It's always dangerous to imagine you've detected a trend in natural gas, but here are four data points that might line up to help the prospects for the Alaska Gas Pipeline:
1) Shale gas producers are shutting in wells and backing away from dry shale gas prospects (LINK1) (LINK2)
2) There's a current trend to export refined products from the US (Downstream Today "US Could Become Net Fuel Exporter")
3) There's a project underway to convert the Cheniere LNG import terminal into an export terminal. (Cheniere Working On Deal To Send Liquefied Natural Gas To China).
4) LNG prices are firming up in Asia, (LNG's Asia Premium to U.S. Gas Advances to 20-Month High: Energy Markets)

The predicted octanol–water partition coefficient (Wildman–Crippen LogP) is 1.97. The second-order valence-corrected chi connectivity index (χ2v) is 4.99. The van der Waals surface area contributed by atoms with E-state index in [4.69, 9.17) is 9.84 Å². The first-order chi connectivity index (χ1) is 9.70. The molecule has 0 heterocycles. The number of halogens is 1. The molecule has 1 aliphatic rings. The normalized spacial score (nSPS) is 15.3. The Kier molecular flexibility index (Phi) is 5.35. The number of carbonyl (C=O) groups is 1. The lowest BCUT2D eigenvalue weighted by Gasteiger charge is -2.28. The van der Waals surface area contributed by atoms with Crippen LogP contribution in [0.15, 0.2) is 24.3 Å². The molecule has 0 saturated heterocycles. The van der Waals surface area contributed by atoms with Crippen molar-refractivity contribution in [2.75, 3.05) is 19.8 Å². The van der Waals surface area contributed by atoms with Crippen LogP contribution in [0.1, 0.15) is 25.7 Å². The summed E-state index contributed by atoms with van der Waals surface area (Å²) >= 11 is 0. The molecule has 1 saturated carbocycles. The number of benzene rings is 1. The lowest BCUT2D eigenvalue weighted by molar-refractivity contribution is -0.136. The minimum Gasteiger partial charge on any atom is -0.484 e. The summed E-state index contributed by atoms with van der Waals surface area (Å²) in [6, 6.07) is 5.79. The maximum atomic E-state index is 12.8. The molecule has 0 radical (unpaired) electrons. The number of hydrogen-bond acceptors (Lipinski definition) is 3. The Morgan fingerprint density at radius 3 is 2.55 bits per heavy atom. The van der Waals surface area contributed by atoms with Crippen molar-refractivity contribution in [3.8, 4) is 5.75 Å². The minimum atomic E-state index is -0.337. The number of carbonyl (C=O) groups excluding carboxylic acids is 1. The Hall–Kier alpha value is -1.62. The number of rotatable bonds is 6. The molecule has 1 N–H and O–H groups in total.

Global gas prices are diverging as U.S. customers switch to cheaper, domestically produced gas from shale deposits, while Asian importers continue to pay prices linked to oil. Shale gas will account for 34 percent of U.S. production by 2035, compared with 18 percent in 2008, Energy Department estimates show.Maybe it's a trend, maybe it will bear out over time. On a BTU basis LNG is less expensive than oil. The resurgence of Asian demand and devaluation of the dollar may drive the economics for an LNG export terminal in Valdez - It's time to lock in some long term contracts. Something to look forward to when the open season agreements are made public. As always my glass is half full and my fingers are crossed.
Speaking of trends it looks like Lisa, or Leza Murkowski or Mercawski will retain her Senate seat. This is good news for the Alaska Gas Pipeline, Alaska may have dodged a bullet. (Comic)